Summary and Price Action Rundown
Global risk assets are moderately lower this morning as the US and EU add to their sanctions regimes against Russia and more central banks pivot to a tighter stance. S&P 500 futures indicate a 0.3% lower open after the index advanced 0.8% yesterday, paring year-to-date losses to 3.9%, while the Nasdaq outperformed on notable tech stock news to improve 2022 performance to -7.1% thus far. EU equities are retracting some recent gains, while Asian stocks were mixed overnight. Longer-dated Treasury yields are moving higher after their recent slide, which has featured an inversion of the closely-watched 2-year/10-year segment of the yield curve, a traditional signal of impending recession. The 10-year Treasury yield is climbing back to 2.47%, which is slightly below the 2-year yield. The broad dollar index is holding steady below its recent 2022 peak, which was its strongest level since July 2020. Oil prices are extending yesterday’s rebound, with Brent crude climbing back above $108 per barrel amid tightening US and EU sanctions on Russia.
Central Banks Tilt More Hawkish in the Face of Persistent Price Pressures
The Reserve Bank of Australia (RBA) held policy steady but signaled a pivot toward interest rate hikes at upcoming meetings, while the Bank of Japan (BoJ) is reportedly set to jawbone against yen weakness. Though the RBA maintained its policy rate at 0.10%, it dropped language in the accompanying statement suggesting a wait-and-see posture and indicated that rate hikes could begin over the summer. Analysts are focused on the June meeting as the timing for liftoff, but May could be on the table. Governor Lowe noted that “additional evidence will be available… on both inflation and the evolution of labor costs” in the coming months, implying that no decision has been made, but flagged that there are already “some areas where larger wage increases are occurring.” This represents a pivot from the determinedly dovish policy stance of the RBA, and brings it closer to alignment with the Fed, as futures markets are pricing in seven to eight 25 basis point rate increases for the RBA though year end versus eight to nine more for the Fed after liftoff last month. The Australian dollar is 1.2% stronger versus its US counterpart this morning, extending the comeback of the currency to its strongest point since June of last year. Rising commodity prices have helped bolster the Australian dollar versus its developed market peers, with its 5.1% year-to-date appreciation the strongest by far in the G-10.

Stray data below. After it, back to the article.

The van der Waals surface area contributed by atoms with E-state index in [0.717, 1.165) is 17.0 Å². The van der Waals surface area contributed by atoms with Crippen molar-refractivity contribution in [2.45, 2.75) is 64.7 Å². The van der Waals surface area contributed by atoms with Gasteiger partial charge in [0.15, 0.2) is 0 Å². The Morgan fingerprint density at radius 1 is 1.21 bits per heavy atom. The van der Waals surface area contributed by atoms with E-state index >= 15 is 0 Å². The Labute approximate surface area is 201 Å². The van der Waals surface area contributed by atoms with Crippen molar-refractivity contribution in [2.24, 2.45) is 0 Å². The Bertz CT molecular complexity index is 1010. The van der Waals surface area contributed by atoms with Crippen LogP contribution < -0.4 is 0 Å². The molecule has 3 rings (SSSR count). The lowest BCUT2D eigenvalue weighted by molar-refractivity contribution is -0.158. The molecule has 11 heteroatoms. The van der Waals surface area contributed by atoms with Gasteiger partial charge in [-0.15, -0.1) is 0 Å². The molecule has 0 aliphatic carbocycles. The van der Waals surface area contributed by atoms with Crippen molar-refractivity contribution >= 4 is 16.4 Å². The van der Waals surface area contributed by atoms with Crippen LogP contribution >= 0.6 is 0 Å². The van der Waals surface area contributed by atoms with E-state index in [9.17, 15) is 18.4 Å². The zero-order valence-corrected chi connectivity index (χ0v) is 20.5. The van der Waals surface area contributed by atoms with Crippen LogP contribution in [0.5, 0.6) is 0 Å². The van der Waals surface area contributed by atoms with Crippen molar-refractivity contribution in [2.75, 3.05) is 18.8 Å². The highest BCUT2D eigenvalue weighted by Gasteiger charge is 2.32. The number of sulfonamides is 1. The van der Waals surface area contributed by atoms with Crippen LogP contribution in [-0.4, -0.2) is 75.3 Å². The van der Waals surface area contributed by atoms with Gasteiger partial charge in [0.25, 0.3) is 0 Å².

Meanwhile, BoJ Governor Kuroda overnight remarked that recent moves in the yen had been “somewhat rapid,” though this gentle jawboning did little to hoist Japan’s flagging currency overnight. For context, the yen has weakened 6.4% versus the dollar this year amid a widening monetary policy divergence as the BoJ has maintained its ultra-dovish settings and even augmented its bond buying in recent weeks to tame the upside in the 10-year Japanese government bond yield. These bond market interventions, in particular, have exerted significant pressure on the yen versus the dollar. – MPP view: We expect that increasingly hawkish and urgent rate hikes by the Fed will keep the divergence from the RBA, ECB, and BoJ relatively wide, keeping the dollar supported and tightening global financial conditions.
Prospect of Tighter Sanctions Amid Russian Atrocities in Ukraine